Country Risk Rating

The highest-risk political and economic situation and the most difficult business environment. Corporate default is likely. - Source: Coface

Business Climate Rating

The business environment is very difficult. Corporate financial information is rarely available and when available usually unreliable. The legal system makes debt collection very unpredictable. The institutional framework has very serious weaknesses. Intercompany transactions can thus be very difficult to manage in the highly risky environments rated D.


  • Second largest proven oil and gas reserves in the world
  • Large population with a vast consumer base
  • Low level of external debt
  • Strategic geopolitical location


  • Tightening US sanctions
  • Increasing domestic debt
  • Weak infrastructure, old manufacturing equipment
  • Very fragile banking sector with limited credit sources
  • Declining oil revenues further threatening fiscal balances
  • Increasing tensions with the US and other regional forces

Current Trends

US sanctions push economy into recession

Following the unilateral withdrawal of the US from the 2015 Joint Comprehensive Plan of Action nuclear deal in May 2018, the deterioration of the economic conditions in Iran continues. GDP growth is expected to contract further in 2020, mainly due to the re-imposition of US sanctions on key Iranian sectors such as banking, transportation and energy. The US decision taken on May 2, 2019 to end US sanctions waivers for importers of Iranian oil will continue to be a drag on the country’s key export revenues. The weak support from the European parties to maintain the deal, as they shy away from US sanctions as well, indicates that investment inflows into Iran will continue to suffer despite the business opportunities offered by Iran, one of the Middle East’s largest markets. As the re-imposition of the sanctions and lower investments will drag down on capital inflows towards the country, the rial would depreciate further. As a result, inflation is expected to remain high and purchasing power of households will continue to erode, weighing on private consumption that accounts for nearly half of GDP. Because lower export revenues would restrain the government’s ability to increase its spending to support non-oil activity, unemployment would remain high, representing another drag on consumption.

Budget deficit to widen to a several-year high, hit by a fall in oil exports

As nearly 50% of export revenues were tied to oil exports, the US administration’s decision to end US sanctions waivers for Iranian oil has caused a sharp decline in fiscal revenues of the government. Oil exports are expected to average around 400,000 barrel per day (b/d) in 2020 (compared with an average of 1.3 mn b/d under sanctions with waivers) on the back of the US’ renewed pressure to intensify its efforts to cut Iran’s oil exports to zero. In February 2019, the parliament has approved a budget plan with a projection of 1.5 million b/d of oil exports. Lower oil prices due to the global economic slowdown cause another challenge for export revenues. With no access to international financial markets, the government has started to rely on domestic borrowing in order to finance the budget deficit. With the low level of public debt, the government has enough room to proceed. Yet, an increasingly high level of domestic borrowing would risk productive investments through the crowding out effect. The government seems to prefer tapping domestic debt markets rather than introducing unpopular fiscal austerity measures.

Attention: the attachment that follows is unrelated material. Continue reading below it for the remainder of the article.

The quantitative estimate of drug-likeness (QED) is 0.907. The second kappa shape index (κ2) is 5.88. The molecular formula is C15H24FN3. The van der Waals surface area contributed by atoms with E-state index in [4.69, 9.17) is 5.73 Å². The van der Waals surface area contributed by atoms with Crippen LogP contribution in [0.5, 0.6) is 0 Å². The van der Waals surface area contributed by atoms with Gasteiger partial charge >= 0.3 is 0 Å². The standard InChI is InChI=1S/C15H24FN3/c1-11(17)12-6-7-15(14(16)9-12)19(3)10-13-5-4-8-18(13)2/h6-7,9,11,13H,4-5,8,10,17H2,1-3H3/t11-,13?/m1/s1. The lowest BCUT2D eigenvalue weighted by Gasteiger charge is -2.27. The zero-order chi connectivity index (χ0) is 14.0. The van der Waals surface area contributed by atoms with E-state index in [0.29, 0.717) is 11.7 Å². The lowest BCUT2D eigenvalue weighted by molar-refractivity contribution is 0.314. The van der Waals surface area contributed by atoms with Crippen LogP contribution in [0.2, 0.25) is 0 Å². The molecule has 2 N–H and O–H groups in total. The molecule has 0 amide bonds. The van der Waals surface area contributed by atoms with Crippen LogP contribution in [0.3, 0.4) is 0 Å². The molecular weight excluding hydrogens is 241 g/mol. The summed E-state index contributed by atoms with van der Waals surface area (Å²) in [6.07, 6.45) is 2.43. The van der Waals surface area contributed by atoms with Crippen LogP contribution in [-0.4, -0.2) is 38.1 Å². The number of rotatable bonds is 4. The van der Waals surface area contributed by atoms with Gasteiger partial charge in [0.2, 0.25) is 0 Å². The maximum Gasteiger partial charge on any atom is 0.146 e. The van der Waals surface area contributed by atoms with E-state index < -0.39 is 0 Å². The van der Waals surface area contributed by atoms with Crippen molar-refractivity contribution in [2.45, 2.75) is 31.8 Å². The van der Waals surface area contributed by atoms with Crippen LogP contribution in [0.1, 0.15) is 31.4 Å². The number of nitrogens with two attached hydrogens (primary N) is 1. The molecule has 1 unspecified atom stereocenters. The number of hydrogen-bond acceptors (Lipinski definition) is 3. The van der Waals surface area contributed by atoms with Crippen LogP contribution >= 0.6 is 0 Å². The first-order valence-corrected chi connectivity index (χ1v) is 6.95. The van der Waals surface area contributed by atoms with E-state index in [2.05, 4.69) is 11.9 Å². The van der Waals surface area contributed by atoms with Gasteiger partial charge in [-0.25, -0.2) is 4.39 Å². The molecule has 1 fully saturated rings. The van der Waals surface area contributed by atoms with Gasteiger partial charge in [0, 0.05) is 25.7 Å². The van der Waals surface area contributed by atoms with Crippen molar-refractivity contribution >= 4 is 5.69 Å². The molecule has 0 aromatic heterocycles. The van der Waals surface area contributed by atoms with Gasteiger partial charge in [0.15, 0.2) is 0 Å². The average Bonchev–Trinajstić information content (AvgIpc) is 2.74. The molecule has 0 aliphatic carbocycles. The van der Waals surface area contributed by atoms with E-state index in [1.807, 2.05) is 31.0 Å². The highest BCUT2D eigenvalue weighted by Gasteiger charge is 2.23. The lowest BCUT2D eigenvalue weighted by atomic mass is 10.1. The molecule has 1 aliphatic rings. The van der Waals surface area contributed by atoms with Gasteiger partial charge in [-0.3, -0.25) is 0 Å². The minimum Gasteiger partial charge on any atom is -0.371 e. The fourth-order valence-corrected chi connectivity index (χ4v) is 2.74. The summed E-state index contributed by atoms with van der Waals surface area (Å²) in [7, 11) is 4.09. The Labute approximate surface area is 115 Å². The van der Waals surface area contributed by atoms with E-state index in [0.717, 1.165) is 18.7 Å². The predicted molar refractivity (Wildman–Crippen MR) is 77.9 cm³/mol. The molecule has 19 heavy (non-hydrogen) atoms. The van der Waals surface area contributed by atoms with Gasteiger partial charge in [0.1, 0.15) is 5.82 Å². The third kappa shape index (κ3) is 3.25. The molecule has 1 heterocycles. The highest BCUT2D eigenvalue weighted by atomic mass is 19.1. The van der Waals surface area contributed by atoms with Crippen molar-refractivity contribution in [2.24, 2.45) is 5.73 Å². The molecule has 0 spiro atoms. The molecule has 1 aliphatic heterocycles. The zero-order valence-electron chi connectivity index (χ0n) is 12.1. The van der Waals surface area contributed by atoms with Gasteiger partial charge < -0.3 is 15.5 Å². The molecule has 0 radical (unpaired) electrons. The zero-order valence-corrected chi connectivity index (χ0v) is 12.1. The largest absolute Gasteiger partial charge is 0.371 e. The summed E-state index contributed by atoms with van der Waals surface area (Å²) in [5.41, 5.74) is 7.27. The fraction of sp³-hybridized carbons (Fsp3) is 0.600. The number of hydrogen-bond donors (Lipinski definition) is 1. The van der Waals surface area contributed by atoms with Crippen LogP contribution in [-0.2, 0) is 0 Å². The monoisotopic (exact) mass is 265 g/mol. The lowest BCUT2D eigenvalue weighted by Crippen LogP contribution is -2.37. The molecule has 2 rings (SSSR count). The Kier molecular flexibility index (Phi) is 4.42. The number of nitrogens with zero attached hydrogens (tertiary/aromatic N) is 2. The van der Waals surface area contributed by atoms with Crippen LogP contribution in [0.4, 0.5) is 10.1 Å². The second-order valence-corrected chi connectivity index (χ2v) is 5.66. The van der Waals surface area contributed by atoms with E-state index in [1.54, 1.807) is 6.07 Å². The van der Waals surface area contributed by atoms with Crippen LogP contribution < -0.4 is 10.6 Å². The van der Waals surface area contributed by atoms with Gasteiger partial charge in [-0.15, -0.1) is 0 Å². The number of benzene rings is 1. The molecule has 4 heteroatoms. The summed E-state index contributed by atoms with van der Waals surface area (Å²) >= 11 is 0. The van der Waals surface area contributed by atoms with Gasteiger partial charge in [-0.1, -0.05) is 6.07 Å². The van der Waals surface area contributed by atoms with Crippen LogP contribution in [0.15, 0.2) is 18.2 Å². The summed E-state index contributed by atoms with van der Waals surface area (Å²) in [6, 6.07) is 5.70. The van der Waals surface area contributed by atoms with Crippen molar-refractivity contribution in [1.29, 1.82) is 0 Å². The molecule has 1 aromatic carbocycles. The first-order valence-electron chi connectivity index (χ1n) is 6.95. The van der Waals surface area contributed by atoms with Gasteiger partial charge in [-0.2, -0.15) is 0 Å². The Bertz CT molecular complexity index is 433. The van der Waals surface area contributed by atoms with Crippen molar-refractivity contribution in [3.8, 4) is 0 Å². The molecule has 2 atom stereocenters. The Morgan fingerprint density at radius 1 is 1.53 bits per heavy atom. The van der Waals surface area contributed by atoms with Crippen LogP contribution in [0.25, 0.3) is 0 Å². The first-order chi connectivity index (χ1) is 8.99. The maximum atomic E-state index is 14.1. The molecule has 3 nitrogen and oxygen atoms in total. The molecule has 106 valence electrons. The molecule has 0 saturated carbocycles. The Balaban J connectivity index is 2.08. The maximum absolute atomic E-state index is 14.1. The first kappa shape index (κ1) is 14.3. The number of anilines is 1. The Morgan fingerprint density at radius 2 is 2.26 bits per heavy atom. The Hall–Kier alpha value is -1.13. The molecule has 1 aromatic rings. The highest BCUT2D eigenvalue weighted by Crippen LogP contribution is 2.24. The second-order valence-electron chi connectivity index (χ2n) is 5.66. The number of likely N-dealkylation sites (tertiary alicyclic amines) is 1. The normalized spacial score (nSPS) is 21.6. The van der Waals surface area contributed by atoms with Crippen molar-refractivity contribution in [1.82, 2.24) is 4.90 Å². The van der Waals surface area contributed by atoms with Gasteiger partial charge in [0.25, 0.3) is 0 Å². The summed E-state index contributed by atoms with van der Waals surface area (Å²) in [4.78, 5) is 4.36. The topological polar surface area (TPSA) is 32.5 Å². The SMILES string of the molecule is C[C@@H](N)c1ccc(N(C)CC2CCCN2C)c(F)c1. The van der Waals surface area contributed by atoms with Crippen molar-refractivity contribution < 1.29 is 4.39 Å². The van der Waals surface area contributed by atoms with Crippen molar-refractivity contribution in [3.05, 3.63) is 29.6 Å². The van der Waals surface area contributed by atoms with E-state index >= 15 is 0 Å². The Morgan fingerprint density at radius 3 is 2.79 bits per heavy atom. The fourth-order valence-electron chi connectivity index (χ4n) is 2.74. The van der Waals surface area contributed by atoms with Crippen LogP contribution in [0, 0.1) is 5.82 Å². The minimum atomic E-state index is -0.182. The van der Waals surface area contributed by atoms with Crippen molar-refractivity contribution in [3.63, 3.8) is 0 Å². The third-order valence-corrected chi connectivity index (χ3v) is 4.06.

Increasing tensions with the US threaten regional balance

The United States withdrew from the 2015 Iran nuclear deal on the grounds that it did not deal with missiles and Iranian interventionism in the region. After the re-imposition of the US sanctions and the Trump Administration’s announcement that new sanctions will be introduced, Iran said it wanted to export a minimum of 700,000 b/d of oil and go up to 1.5 million b/d if the West wanted to negotiate and save the nuclear deal. In retaliation to the sanctions, Iran announced that it had enriched uranium beyond the key limit imposed in the deal, and would reduce its commitments to the pact. The International Atomic Energy Agency (IAEA) confirmed that Iran had breached the 3.67% enrichment limit. The restart of nuclear activities may result in a confrontation between the EU and Iran, and reduce the political support of China and Russia to Iran. Furthermore, after attacks on oil tankers in the Strait of Hormuz in May-June 2019, coordinated drone strikes in September on the world’s largest oil processing plant in Abqaiq (Saudi Arabia) and on the oil field of Khurais exploited by Saudi Aramco, then the attack at the end of December of the American embassy in Baghdad by Shiite militias supported by Iran, followed by the elimination of the commander in chief of the Revolutionary Guards in charge of Iranian external operations by an American drone in Bagdad airport, the risk of escalating tensions between the United States, its allies and Iran has increased.


Coface (02/2020)